FIG. 3 illustrates a signal plot of gain verses power for the same amplifier as used to generate the plot of FIG. 2, but with reduced quiescent current in the output stage. In this example plot 312 quiescent current was reduced by a factor of 4. In FIG. 3, the vertical axis 304 represents gain in dB while the horizontal axis 308 represents output power in dB milliwatts. Total gain expansion of 4.5 dB is evident and gain expansion in the back-off region is 3.2 dB (in this example the back-off region refers to power levels between 10 and 25 dBm). Quiescent current savings compared to high power mode is 144 mA, however, the gain expansion is undesirable.

To overcome these drawbacks in the prior art, the circuit configuration shown in FIG. 4 may be adopted. FIG. 4 illustrates an example circuit having divided sections within an amplifier output stage. As compared to FIG. 1, identical elements are labeled with identical reference numbers. Focusing on the differences in FIG. 4 as compared to FIG. 1, the input node 104 branches to not only capacitor 120 but also capacitor 408. The opposing end of capacitor 408 connects to a second bias node 404. The base of sections 130A connect to bias node 108 while the base of sections 130B-130D connect to bias node 404.

Bias node 108 and bias node 404 may be selectively energized such that both, or only one of the bias nodes is energized at a time. This allows the bias of ¼ of the transistor cells to be isolated or operated independently from the other ¾ of the transistor cells in the output array. The input capacitors 120, 408 have been partitioned and provided to provide the necessary DC isolation from the input. As an advantage to this embodiment the reduced gain expansion is evidence of the improvement. For numerous reasons this is an improvement including because the bias of the cells can be DC isolated.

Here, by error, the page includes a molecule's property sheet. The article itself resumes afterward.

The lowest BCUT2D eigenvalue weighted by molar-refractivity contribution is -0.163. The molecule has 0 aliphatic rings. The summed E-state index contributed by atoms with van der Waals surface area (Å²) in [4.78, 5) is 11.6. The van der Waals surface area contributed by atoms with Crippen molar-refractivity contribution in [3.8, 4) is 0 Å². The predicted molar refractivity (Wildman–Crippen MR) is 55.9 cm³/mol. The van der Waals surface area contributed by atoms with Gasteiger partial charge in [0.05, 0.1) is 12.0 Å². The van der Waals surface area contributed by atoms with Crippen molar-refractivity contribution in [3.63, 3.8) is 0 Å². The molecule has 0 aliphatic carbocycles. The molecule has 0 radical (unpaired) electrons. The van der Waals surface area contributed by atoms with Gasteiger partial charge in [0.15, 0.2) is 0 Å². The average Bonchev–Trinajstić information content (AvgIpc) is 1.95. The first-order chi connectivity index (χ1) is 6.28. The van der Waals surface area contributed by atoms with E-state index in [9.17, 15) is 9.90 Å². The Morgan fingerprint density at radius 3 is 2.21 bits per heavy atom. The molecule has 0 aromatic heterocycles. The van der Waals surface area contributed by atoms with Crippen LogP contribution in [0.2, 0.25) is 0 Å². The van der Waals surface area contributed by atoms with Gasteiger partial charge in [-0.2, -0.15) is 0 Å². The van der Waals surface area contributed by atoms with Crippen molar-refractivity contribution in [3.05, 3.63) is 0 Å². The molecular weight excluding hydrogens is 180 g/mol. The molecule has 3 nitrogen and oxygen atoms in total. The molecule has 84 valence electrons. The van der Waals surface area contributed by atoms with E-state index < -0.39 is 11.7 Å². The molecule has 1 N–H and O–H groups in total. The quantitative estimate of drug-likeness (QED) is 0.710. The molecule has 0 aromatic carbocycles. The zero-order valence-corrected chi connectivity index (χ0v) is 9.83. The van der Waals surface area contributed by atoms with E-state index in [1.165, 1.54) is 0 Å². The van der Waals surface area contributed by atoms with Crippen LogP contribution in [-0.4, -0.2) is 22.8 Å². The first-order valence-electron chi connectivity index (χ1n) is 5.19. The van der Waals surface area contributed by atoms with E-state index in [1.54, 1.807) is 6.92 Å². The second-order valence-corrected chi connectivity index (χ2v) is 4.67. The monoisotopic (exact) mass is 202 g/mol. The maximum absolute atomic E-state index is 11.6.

FIG. 5 illustrates a signal plot 512 of gain verses power characteristic for the amplifier having the output transistor stage shown in FIG. 4 with both DC ports biased at the same level. In this plot, the vertical axis 504 represent gain in dB while the horizontal axis 508 represents output power in dB milliwatts. Because bias nodes 108 and 404 are biased at the same level, the results are comparable to those shown in FIG. 2.

In contrast, FIG. 6 illustrates a signal plot 612 of gain verses power characteristic for the amplifier configuration having the output transistor stage shown in FIG. 4 but with only the ¼ cell DC port biased, namely bias node 108 is on while bias node 404 is off. Hence, in this example, the other ¾ cell's base connection is open circuited. In this plot, the vertical axis 504 represent gain in dB while the horizontal axis 508 represents output power in dB milliwatts.

Note there is less total gain expansion (3.2 verses 4.5 dB) and in the back-off region (2.2 vs 3.2 dB) as compared to the signal plot shown in FIG. 3. This level of gain expansion is an improvement over the configuration of FIG. 1, buy may be considered unacceptably high for certain specifications. Also note that the saturated output power is reduced, but this is acceptable since the reduced bias mode corresponds to lower output power operation. Quiescent current reduction compared to high power mode is 142 mA in this example configuration.

FIG. 7 illustrates a signal plot 712 which is also generated by the circuit of FIG. 4, except the ¾ cell's base connection is tied to ground. In this plot, the vertical axis 704 represent gain in dB while the horizontal axis 708 represents output power in dB milliwatts. Similar total gain expansion (3.4 dB) and back-off gain expansion (2.4 dB) is present as compare to FIG. 6. Quiescent current reduction compared to high power mode is also 142 mA.